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Say It Ain’t So – Scope Brow…And How To Prevent It

Shooters and hunters often fall prey to their scopes. Bang, whack, ouch. And the blood flows. Sir Isaac Newton explained how this happens: For every action there is an opposite and equal reaction.

When this lesson is delivered by a recoiling scope hitting your brow, you tend to remember it. But how can you prevent relearning it, again and again?

Say It Ain’t So – Scope Brow…And How To Prevent It

First, try to buy scopes with long eye relief. Eye relief is the distance between the eyepiece lens and your eyeball at which you see the full view without edge blackout.

This is preset in the scope and can’t be adjusted. Some scopes have more than 4 inches of eye relief, some less than 3 inches. More is better. Here’s why.


  1. Some scopes include a significant rim of eyepiece hood or barrel around the glass eyepiece lens itself. This protruding metal hood is what cuts your brow, so you should factor it into actual eye relief. Some people’s brows jut a lot farther beyond their eyes than others do, too. Your eye might be 3 inches from the eyepiece glass, but your brow could be only 2.5 inches from that sharp barrel. You can measure this with a standard ruler while aiming your rifle. Get the full sight picture, then measure the distance from the end of the eyepiece hood and your brow. That’s the REAL distance you want to worry about. It should exceed 3 inches, and with big kicking rifles, 4 is better.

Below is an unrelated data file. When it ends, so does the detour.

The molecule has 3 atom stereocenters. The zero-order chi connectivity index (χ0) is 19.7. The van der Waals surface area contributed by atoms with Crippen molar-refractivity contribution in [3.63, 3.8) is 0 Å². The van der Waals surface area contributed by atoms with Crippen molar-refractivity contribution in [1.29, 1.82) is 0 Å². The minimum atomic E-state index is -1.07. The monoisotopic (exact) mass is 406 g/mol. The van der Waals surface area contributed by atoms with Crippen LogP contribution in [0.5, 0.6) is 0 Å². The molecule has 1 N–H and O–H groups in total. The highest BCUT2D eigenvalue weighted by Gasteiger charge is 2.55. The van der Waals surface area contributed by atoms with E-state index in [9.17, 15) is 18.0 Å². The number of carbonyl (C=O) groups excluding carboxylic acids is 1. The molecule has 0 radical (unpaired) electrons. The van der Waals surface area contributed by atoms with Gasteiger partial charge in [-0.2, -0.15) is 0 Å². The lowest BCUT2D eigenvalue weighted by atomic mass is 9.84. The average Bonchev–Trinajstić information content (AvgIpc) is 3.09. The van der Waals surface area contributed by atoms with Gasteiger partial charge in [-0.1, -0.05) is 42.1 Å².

2. Some scopes include a protective rubber cover over the eyepiece hood. These help, but not much. Look for them, but don’t depend on them to fully protect you.
  3. The harder your rifle or shotgun kicks, the more chance your eye will eventually meet your scope. To forestall this, mount that scope as far forward as you can while still seeing a full view. Simultaneously, be aware of any tendency to “creep” the stock. This means you push your head forward as you aim, crawling ever closer to that scope. This forward creeping tends to increase with excitement, like seeing a big buck or bull under the crosshair. It also increases if you lie prone to shoot and if you shoot at a steep upward angle.
  4. Because it’s hard to control your excitement in the heat of the moment, you’re wise to buy a scope with plenty of eye relief, especially if you’re shooting a .30-06 Springfield, 12 gauge slug gun or even harder kicking firearm. The lighter the weight of any gun, the more it will recoil, so take that into account. Generally anything in the .243 Winchester class won’t be much of a “scope brow” threat, but light rifles in .270 Winchester and up could.
  5. Eye relief correlates negatively with field of view. In any scope, you gain field of view by sacrificing eye relief. (It’s like looking through a keyhole. The closer you put your eye to the hole, the more you see on the other side of it.) Beware scopes that brag about wide field of view. They’ve probably sacrificed eye relief to get it.
  6. Most variable power scopes change eye relief as you zoom. You might get 4 inches of eye relief at 2X, but only 3 inches at 10X.

With all the hype about light transmission, turret dialing, multiple reticles and parallax knobs, eye relief might seem insignificant — until you get bashed in the brow. Then it’s a big deal. So pay attention early and avoid bloody scope eye.

Winchester Ammunition
Winchester Ammunition
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